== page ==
“What this new approach does is provide more realistic artificial societies that can more directly inform policy,” says Shults.

Eventually, the method could drill down to individual behavior. Researchers might call out one individual agent from the group, for example an ethnic minority female, in a specific virtual society of their creation and ask her specific questions.

With this type of artificial intelligence being in its early phases of development, there are a lot of possible ways it can be used.

“Social simulation is a relatively young field… but the field has grown recently,” says Flaminio Squazzoni, director of a behavior research lab at the University of Milan in Italy. It can be applied in a variety of fields, he says, the most intriguing one being the study of collective opinion.

However, many researchers debate how accurately these virtual models can predict social scenarios.

“Prediction is key for scientific progress but it’s quite problematic when you have humans involved because individuals [vary] from a rational sense,” says Squazzoni.

He still thinks there is potential for social simulation to be used in policy making, since it essentially allows stakeholders to run experiments and test the application of certain policies without running ethically questionable social experiments on actual human beings.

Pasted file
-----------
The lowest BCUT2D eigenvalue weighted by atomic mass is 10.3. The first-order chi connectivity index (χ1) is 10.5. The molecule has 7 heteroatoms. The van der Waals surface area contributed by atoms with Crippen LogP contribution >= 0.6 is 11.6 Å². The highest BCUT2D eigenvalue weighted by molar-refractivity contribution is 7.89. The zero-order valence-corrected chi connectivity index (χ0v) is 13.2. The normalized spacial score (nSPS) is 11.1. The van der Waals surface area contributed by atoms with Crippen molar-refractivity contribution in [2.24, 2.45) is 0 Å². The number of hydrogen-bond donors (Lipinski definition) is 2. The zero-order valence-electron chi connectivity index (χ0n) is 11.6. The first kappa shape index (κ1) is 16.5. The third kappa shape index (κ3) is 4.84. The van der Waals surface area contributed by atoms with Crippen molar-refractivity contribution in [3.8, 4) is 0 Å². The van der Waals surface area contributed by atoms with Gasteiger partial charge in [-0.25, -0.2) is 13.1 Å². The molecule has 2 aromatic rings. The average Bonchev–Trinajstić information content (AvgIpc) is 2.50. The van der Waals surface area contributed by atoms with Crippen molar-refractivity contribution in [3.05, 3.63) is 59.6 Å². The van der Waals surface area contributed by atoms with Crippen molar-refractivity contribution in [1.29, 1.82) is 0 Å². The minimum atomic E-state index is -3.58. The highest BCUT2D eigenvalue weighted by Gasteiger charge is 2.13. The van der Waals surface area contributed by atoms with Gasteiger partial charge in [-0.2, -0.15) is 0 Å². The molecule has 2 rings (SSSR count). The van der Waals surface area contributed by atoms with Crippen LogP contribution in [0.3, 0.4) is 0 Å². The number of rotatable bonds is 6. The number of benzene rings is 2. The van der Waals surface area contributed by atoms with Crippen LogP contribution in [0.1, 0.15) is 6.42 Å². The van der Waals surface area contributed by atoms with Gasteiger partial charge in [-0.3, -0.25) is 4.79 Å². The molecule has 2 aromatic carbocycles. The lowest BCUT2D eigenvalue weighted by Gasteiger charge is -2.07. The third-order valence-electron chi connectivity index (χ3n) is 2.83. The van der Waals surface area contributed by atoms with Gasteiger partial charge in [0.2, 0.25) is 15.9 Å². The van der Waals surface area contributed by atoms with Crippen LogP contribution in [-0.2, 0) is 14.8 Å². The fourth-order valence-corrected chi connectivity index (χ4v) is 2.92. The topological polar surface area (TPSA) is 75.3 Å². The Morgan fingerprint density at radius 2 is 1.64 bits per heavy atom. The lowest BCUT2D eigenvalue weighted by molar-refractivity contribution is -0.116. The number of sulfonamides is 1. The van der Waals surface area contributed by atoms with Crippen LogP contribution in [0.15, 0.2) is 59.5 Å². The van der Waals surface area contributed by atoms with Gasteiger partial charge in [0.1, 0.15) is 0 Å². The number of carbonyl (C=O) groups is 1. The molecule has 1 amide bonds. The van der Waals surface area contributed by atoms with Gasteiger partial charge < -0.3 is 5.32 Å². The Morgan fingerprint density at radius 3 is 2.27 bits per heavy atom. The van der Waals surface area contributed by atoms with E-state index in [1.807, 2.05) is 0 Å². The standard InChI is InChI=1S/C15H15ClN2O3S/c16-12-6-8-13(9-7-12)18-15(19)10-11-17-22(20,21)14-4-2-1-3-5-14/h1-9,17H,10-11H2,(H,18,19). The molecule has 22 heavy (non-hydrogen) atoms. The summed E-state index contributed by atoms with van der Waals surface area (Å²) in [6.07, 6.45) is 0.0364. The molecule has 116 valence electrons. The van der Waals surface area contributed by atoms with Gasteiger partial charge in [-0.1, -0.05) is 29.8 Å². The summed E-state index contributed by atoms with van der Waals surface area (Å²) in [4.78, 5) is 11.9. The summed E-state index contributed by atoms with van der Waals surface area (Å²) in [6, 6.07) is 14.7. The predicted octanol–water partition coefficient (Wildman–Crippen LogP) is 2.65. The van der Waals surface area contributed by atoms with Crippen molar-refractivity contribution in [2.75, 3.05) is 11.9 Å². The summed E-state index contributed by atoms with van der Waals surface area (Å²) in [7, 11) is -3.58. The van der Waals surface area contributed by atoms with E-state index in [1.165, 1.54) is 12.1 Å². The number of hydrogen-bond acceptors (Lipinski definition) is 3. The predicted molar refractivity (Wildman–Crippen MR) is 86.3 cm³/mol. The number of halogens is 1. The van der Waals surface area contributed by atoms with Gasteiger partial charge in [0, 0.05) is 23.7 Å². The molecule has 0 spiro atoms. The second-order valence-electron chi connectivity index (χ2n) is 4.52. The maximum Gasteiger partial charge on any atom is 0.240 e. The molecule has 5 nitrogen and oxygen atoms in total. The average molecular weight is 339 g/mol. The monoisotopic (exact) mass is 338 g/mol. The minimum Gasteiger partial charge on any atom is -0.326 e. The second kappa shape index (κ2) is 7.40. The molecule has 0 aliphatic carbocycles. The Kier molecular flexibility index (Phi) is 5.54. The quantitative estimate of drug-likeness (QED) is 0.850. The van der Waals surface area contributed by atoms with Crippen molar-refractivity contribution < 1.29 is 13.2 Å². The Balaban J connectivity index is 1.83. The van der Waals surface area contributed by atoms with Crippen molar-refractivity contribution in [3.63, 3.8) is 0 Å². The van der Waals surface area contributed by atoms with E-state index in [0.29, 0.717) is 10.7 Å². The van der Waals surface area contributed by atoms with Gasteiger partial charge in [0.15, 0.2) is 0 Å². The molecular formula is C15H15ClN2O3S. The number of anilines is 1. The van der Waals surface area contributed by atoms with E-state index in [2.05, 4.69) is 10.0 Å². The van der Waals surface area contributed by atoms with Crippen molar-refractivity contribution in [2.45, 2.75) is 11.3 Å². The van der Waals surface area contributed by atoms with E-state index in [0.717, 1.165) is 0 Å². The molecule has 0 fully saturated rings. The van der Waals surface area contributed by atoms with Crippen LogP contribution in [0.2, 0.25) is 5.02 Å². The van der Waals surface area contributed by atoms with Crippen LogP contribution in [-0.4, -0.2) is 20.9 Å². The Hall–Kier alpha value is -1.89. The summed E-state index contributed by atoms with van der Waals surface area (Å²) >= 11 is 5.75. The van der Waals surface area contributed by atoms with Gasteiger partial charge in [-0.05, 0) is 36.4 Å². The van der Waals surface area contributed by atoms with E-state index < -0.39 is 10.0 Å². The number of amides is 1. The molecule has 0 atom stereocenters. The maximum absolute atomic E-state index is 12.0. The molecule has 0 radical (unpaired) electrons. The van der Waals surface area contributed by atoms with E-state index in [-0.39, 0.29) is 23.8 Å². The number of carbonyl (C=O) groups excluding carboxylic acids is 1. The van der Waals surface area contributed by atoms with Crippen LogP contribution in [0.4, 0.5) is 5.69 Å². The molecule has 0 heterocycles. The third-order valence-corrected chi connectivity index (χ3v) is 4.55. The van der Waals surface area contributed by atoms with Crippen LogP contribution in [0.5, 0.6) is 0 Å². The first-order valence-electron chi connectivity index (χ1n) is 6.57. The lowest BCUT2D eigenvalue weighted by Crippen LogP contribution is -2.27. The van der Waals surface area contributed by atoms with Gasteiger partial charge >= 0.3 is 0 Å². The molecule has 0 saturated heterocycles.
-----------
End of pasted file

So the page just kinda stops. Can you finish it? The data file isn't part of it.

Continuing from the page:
Lane’s work has drawn interest from decision makers, like lawmakers, who want to test the impact of specific policies on people and their reactions. But some stigma still surrounds this type of technology. For instance, technology entrepreneur Elon Musk tweeted in 2014 that AI is “potentially more dangerous than nukes.”

People’s fears of AI systems are in large part caused by media miscommunication, says Cristobal Valenzuela, a researcher at New York University’s Interactive Telecommunications Program and creator of Runway, a company that builds tools that make AI systems more accessible to the general public

Referring to the 2016 chatbot gone rogue incident, Valenzuela says the media could have framed it as a computer system that attempted to learn something and failed instead of describing it like some sort of a humanoid. “It’s just a math function that wasn’t optimized,” he adds.

In an effort to improve the public perception of AI, Shults and his colleagues have made their code public and open source, which means that other developers can see and modify it. “We’re really explicit about our assumptions and the purpose of our model,” he says, which is to reduce conflict in future social scenarios.

The team is also working on a user interface similar to The Sims, but their models would be “empirically validated, far more complex and oriented towards policy,” Shults says.

So, not quite like The Sims. But perhaps more useful.

About the Author

Passant Rabie

Passant Rabie is an award-winning journalist from Cairo, Egypt. She feels strongly about issues related to environmental justice, conservation and access to clean water. Her interests also include genetics and race, artificial intelligence and trees. She loves trees. Prior to moving to New York, she spent years writing for independent media outlets across the Middle East and aims to produce accurate coverage of science stories within a regional context.